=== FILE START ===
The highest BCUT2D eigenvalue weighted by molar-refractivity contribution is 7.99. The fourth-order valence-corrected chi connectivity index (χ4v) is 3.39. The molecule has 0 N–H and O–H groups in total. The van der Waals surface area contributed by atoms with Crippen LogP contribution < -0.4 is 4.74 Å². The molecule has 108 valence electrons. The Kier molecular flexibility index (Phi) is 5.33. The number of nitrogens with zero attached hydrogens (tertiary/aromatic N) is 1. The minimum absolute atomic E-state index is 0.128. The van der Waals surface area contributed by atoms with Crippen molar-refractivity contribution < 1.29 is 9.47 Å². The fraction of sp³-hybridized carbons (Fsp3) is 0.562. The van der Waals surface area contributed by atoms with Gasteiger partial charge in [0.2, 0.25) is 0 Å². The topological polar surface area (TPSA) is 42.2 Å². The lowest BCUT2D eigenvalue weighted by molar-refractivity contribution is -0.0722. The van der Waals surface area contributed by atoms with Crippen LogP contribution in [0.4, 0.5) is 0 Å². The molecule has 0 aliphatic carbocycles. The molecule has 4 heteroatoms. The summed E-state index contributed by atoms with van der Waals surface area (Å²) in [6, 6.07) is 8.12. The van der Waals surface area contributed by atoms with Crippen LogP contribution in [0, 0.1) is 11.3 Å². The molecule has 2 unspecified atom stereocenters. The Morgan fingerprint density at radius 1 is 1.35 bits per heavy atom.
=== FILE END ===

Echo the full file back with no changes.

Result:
The highest BCUT2D eigenvalue weighted by molar-refractivity contribution is 7.99. The fourth-order valence-corrected chi connectivity index (χ4v) is 3.39. The molecule has 0 N–H and O–H groups in total. The van der Waals surface area contributed by atoms with Crippen LogP contribution < -0.4 is 4.74 Å². The molecule has 108 valence electrons. The Kier molecular flexibility index (Phi) is 5.33. The number of nitrogens with zero attached hydrogens (tertiary/aromatic N) is 1. The minimum absolute atomic E-state index is 0.128. The van der Waals surface area contributed by atoms with Crippen molar-refractivity contribution < 1.29 is 9.47 Å². The fraction of sp³-hybridized carbons (Fsp3) is 0.562. The van der Waals surface area contributed by atoms with Gasteiger partial charge in [0.2, 0.25) is 0 Å². The topological polar surface area (TPSA) is 42.2 Å². The lowest BCUT2D eigenvalue weighted by molar-refractivity contribution is -0.0722. The van der Waals surface area contributed by atoms with Crippen LogP contribution in [0.4, 0.5) is 0 Å². The molecule has 0 aliphatic carbocycles. The molecule has 4 heteroatoms. The summed E-state index contributed by atoms with van der Waals surface area (Å²) in [6, 6.07) is 8.12. The van der Waals surface area contributed by atoms with Crippen LogP contribution in [0, 0.1) is 11.3 Å². The molecule has 2 unspecified atom stereocenters. The Morgan fingerprint density at radius 1 is 1.35 bits per heavy atom.